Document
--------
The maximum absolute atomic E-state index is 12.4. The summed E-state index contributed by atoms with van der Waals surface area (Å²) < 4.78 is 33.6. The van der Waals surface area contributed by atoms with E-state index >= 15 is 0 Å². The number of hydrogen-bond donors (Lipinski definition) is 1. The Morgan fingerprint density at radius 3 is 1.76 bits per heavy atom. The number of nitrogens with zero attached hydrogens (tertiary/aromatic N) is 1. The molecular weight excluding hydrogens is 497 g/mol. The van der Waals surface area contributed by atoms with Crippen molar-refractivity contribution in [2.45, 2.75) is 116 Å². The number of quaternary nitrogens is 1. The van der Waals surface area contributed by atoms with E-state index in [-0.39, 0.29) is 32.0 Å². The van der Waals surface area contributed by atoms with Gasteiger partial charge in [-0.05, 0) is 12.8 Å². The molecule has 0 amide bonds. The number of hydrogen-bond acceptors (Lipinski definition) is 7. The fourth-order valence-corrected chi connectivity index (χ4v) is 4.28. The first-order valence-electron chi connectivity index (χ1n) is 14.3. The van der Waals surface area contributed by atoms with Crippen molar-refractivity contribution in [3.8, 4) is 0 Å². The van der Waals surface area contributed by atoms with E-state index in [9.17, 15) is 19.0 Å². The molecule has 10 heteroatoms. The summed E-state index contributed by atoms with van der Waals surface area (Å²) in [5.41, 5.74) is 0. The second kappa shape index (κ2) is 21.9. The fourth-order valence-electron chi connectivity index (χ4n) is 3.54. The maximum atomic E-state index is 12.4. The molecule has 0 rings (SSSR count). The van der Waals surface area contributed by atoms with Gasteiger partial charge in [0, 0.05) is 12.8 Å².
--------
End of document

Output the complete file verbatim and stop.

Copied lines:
The maximum absolute atomic E-state index is 12.4. The summed E-state index contributed by atoms with van der Waals surface area (Å²) < 4.78 is 33.6. The van der Waals surface area contributed by atoms with E-state index >= 15 is 0 Å². The number of hydrogen-bond donors (Lipinski definition) is 1. The Morgan fingerprint density at radius 3 is 1.76 bits per heavy atom. The number of nitrogens with zero attached hydrogens (tertiary/aromatic N) is 1. The molecular weight excluding hydrogens is 497 g/mol. The van der Waals surface area contributed by atoms with Crippen molar-refractivity contribution in [2.45, 2.75) is 116 Å². The number of quaternary nitrogens is 1. The van der Waals surface area contributed by atoms with E-state index in [-0.39, 0.29) is 32.0 Å². The van der Waals surface area contributed by atoms with Gasteiger partial charge in [-0.05, 0) is 12.8 Å². The molecule has 0 amide bonds. The number of hydrogen-bond acceptors (Lipinski definition) is 7. The fourth-order valence-corrected chi connectivity index (χ4v) is 4.28. The first-order valence-electron chi connectivity index (χ1n) is 14.3. The van der Waals surface area contributed by atoms with Crippen molar-refractivity contribution in [3.8, 4) is 0 Å². The van der Waals surface area contributed by atoms with E-state index in [9.17, 15) is 19.0 Å². The molecule has 10 heteroatoms. The summed E-state index contributed by atoms with van der Waals surface area (Å²) in [5.41, 5.74) is 0. The second kappa shape index (κ2) is 21.9. The fourth-order valence-electron chi connectivity index (χ4n) is 3.54. The maximum atomic E-state index is 12.4. The molecule has 0 rings (SSSR count). The van der Waals surface area contributed by atoms with Gasteiger partial charge in [0, 0.05) is 12.8 Å².